Objective: The factor structure, reliability and validity of the Health Care Providers' Pain and Impairment Relationship Scale (HC-PAIRS) were determined in the current study. Furthermore, the ability of the HC-PAIRS to serve as a predictor for work and activity recommendations of paramedical health care providers was examined.
Design: For the current study, 156 therapists from several paramedical disciplines (mostly physiotherapy, manual therapy, chiropractic, and McKenzie) completed the HC-PAIRS and questionnaires measuring the perceived harmfulness of physical activities. Furthermore, the therapists gave recommendations for work and physical activity for patients described in vignettes. Since a factor structure was already known for the HC-PAIRS a confirmatory factor analysis was carried out. Reliability of the HC-PAIRS was determined by computing Cronbach's alpha. Validity was examined by reviewing associations between scores on the HC-PAIRS and scores on measures of the harmfulness of physical activities and recommendations for work and physical activity. Regression analyses were carried out to determine whether scores on the HC-PAIRS were a predictor of recommendations for work and physical activity while controlling for other variables.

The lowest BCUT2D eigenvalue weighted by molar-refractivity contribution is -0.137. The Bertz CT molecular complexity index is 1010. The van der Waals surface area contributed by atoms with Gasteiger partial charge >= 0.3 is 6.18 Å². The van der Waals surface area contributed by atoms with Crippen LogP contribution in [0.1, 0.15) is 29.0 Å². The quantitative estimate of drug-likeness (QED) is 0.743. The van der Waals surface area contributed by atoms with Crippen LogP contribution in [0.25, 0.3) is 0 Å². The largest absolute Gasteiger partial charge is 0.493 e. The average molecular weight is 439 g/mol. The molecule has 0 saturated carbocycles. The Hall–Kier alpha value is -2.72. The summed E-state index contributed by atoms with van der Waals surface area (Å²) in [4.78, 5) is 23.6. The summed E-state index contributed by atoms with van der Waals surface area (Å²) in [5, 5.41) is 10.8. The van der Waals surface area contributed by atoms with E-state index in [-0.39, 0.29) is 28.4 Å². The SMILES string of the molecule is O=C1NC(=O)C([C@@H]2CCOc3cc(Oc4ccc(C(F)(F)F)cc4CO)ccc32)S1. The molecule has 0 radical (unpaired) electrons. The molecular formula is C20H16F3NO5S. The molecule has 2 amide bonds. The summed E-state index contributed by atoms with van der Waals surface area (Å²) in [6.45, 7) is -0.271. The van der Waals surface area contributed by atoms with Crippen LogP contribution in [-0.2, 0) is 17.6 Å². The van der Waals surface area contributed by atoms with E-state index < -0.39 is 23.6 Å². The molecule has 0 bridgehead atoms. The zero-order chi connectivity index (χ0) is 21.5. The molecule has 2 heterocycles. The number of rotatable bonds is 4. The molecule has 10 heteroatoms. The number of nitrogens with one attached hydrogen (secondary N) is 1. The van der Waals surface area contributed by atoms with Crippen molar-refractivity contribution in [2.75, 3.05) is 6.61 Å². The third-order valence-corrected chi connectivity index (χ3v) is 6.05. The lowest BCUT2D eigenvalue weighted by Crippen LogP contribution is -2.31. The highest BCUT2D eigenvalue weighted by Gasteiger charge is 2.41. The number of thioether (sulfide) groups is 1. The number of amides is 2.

Results: In contrast to previous research, factor analysis revealed only 1 factor and suggested that 2 items should be removed from the HC-PAIRS. This factor had a Cronbach's alpha of 0.84. The HC-PAIRS showed adequate validity. All associations between scores on the HC-PAIRS and scores on measures of the harmfulness of physical activities and recommendations for work and physical activity were in the expected directions and ranged between 0.25 and 0.62 (P < 0.01). Scores on the HC-PAIRS were the only significant predictor of recommendations for work and physical activity when controlling for possible confounders including gender, years of experience in the treatment of back pain, judgments of severity of symptoms, and judgments of severity of pathology.
Conclusion: The HC-PAIRS appears to be a reliable and valid measure of health care providers' attitudes and beliefs about the relationship between pain and impairment. The role of health care providers' attitudes in the treatment of low back pain is discussed.